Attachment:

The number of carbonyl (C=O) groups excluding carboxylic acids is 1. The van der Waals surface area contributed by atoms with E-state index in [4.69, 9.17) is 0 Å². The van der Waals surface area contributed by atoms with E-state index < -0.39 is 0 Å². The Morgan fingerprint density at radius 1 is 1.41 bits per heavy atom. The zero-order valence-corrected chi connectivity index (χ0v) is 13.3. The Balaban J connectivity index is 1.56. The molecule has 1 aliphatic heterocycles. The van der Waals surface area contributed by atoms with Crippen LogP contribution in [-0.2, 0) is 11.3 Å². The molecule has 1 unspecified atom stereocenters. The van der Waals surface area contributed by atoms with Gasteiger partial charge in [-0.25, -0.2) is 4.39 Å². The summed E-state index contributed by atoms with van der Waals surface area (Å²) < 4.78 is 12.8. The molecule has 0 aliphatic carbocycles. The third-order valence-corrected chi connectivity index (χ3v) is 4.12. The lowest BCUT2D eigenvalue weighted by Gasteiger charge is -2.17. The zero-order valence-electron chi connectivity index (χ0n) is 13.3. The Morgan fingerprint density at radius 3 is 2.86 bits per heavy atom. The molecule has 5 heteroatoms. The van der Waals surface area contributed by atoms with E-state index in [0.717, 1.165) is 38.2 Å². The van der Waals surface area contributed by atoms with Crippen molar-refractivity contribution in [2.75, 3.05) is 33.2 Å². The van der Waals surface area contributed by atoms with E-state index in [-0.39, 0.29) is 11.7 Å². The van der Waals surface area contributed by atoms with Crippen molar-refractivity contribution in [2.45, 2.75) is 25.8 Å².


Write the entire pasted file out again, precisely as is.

The number of carbonyl (C=O) groups excluding carboxylic acids is 1. The van der Waals surface area contributed by atoms with E-state index in [4.69, 9.17) is 0 Å². The van der Waals surface area contributed by atoms with E-state index < -0.39 is 0 Å². The Morgan fingerprint density at radius 1 is 1.41 bits per heavy atom. The zero-order valence-corrected chi connectivity index (χ0v) is 13.3. The Balaban J connectivity index is 1.56. The molecule has 1 aliphatic heterocycles. The van der Waals surface area contributed by atoms with Crippen LogP contribution in [-0.2, 0) is 11.3 Å². The molecule has 1 unspecified atom stereocenters. The van der Waals surface area contributed by atoms with Gasteiger partial charge in [-0.25, -0.2) is 4.39 Å². The summed E-state index contributed by atoms with van der Waals surface area (Å²) < 4.78 is 12.8. The molecule has 0 aliphatic carbocycles. The third-order valence-corrected chi connectivity index (χ3v) is 4.12. The lowest BCUT2D eigenvalue weighted by Gasteiger charge is -2.17. The zero-order valence-electron chi connectivity index (χ0n) is 13.3. The Morgan fingerprint density at radius 3 is 2.86 bits per heavy atom. The molecule has 5 heteroatoms. The van der Waals surface area contributed by atoms with E-state index in [0.717, 1.165) is 38.2 Å². The van der Waals surface area contributed by atoms with Crippen molar-refractivity contribution in [2.75, 3.05) is 33.2 Å². The van der Waals surface area contributed by atoms with E-state index in [-0.39, 0.29) is 11.7 Å². The van der Waals surface area contributed by atoms with Crippen molar-refractivity contribution in [2.45, 2.75) is 25.8 Å².